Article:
When the acrid stench of battery acid, ether and drain cleaner burns Neal Smither’s nostrils, he knows he’s arrived at work.
Smither, president and owner of Orinda-based Crime Scene Cleaners, has mopped up after countless murders and suicides, but nothing compares to walking into a methamphetamine lab, he said.
“The whole place just smells like rocket fuel,” he said.
Meth labs are commonly clandestine locations in houses, apartment buildings, motels, wooded areas, even vehicles. “Cookers” use common household chemicals, such as cough medicine, that contain pseudoephedrine and ephedrine, to make the drug.
Each meth lab is a potential hazardous waste site, local authorities said.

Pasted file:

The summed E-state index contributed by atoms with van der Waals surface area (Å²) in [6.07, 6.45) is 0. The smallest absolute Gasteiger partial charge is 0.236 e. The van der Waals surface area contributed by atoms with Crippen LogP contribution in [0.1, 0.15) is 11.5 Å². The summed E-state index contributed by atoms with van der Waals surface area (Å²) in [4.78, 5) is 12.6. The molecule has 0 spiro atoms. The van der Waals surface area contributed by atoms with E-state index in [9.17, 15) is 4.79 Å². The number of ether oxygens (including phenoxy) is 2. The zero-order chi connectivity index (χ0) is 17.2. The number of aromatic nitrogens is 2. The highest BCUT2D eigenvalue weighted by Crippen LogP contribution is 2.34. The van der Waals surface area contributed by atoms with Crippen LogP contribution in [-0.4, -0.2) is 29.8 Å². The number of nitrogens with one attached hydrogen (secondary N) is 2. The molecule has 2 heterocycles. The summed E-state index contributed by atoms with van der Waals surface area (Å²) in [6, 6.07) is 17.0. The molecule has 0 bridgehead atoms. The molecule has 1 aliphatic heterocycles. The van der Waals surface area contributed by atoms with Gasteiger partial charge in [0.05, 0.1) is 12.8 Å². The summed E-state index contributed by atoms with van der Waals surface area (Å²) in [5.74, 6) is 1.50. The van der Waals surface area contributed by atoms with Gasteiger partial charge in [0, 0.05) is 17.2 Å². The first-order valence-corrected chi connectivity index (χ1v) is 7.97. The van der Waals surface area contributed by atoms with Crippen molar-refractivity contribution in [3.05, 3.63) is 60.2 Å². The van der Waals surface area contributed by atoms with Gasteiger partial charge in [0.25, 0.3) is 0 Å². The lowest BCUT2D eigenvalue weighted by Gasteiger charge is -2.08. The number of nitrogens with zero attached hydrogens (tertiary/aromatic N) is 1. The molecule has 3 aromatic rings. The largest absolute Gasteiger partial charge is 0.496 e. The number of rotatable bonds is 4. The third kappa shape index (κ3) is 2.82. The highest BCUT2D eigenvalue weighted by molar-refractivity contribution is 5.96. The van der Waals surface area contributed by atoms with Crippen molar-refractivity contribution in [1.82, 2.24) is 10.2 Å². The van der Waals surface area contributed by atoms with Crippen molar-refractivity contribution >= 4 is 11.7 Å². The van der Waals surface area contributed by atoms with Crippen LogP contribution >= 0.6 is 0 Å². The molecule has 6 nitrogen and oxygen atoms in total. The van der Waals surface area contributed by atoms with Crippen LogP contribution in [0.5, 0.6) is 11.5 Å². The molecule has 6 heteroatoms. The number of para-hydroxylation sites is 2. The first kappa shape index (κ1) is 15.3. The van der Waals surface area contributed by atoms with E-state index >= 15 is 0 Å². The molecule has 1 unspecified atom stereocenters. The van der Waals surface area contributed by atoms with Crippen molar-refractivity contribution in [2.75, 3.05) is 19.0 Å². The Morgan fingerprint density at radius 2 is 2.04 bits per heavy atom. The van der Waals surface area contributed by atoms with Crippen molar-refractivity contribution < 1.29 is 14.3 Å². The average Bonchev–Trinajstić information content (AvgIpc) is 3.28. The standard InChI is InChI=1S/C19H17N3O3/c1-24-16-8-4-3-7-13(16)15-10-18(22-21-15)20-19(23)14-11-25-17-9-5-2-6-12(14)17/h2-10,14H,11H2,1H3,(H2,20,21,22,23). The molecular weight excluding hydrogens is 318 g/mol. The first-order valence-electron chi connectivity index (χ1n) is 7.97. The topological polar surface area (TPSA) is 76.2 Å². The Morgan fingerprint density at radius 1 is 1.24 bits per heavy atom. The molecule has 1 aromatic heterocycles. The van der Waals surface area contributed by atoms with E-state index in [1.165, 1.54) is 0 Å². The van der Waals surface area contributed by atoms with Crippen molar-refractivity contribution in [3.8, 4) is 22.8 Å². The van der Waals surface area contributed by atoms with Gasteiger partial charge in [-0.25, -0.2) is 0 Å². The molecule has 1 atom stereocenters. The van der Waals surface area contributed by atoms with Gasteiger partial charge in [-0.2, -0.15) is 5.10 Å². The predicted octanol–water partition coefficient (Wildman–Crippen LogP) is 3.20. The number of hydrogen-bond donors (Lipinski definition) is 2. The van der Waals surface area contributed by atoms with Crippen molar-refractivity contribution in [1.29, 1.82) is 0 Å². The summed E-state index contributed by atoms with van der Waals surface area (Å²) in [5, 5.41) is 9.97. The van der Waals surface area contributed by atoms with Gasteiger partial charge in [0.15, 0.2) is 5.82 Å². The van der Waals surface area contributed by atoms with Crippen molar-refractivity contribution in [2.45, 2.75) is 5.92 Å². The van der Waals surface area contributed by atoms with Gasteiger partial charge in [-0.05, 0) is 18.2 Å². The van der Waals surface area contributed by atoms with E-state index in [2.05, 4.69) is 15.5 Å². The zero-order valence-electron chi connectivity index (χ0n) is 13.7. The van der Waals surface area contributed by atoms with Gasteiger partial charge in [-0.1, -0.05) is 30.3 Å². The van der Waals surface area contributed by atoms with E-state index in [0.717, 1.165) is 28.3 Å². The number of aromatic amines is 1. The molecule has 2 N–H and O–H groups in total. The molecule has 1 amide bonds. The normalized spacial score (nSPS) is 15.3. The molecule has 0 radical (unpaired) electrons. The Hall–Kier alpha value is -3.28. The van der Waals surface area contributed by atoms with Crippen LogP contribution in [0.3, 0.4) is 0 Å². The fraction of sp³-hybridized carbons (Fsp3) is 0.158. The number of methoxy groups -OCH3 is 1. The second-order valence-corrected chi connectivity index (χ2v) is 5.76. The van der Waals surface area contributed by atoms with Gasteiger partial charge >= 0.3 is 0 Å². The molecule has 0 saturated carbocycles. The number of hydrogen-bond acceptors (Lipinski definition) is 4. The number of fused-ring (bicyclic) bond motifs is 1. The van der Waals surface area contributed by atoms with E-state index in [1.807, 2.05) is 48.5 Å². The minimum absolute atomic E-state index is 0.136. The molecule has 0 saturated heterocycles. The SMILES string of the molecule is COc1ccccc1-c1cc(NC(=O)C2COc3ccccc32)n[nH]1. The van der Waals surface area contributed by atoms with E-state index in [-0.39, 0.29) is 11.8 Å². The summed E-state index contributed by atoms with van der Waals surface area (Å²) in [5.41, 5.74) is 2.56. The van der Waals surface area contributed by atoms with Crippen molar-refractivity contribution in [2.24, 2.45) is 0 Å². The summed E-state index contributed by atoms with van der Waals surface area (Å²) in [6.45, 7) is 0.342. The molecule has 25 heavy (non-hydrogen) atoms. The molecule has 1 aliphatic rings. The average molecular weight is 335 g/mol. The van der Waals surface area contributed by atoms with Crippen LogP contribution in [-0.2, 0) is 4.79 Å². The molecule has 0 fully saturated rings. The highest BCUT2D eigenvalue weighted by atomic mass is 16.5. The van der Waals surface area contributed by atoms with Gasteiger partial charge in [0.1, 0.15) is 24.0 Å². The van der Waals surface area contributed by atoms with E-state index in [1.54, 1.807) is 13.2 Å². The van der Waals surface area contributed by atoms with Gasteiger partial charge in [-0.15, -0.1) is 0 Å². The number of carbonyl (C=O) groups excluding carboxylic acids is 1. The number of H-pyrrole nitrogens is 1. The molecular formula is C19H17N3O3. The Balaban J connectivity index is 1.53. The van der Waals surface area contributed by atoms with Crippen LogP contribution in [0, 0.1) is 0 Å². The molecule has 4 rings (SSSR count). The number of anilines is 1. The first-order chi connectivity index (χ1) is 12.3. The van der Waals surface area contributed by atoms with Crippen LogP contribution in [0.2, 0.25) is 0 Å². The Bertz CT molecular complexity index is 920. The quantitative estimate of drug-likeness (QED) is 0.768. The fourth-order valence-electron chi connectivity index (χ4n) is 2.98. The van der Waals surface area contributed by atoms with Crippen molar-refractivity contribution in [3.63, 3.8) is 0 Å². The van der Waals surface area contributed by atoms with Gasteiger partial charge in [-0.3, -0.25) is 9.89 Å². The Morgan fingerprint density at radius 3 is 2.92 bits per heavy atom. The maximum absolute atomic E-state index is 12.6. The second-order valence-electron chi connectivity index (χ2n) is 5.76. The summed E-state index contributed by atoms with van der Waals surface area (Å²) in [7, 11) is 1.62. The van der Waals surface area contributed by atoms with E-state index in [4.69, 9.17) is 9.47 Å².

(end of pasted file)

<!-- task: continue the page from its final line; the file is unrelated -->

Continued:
“I’ve cleaned a meth lab in the cab of a truck parked on the side of the highway, in closets and in hotel rooms,” Smither said.
Smither, who said he has sanitized around a dozen former meth labs in San Mateo County, said more than one landlord has been angry when told what a cleanup involves.
After a property is red-tagged by a fire department, Smither’s crew moves in to remove and destroy porous belongings — clothing, cabinetry, kitchen appliances, carpets and carpet pads.
“Most companies will rip the place up all the way to the studs,” he said.
While the cleanup itself can cost anywhere from $3,000 to $20,000, a homeowner can lose hundreds of thousands of dollars in destroyed valuables. Many times, kitchen chemists abandon the property and stick taxpayers with the cost.
“If you have Mr. and Mrs. Smith living in a $5,000 trailer and they have $50,000 worth of product, you know they’re going to walk away from it,” Smither said. “Inevitably, the county is going to eat the cost.”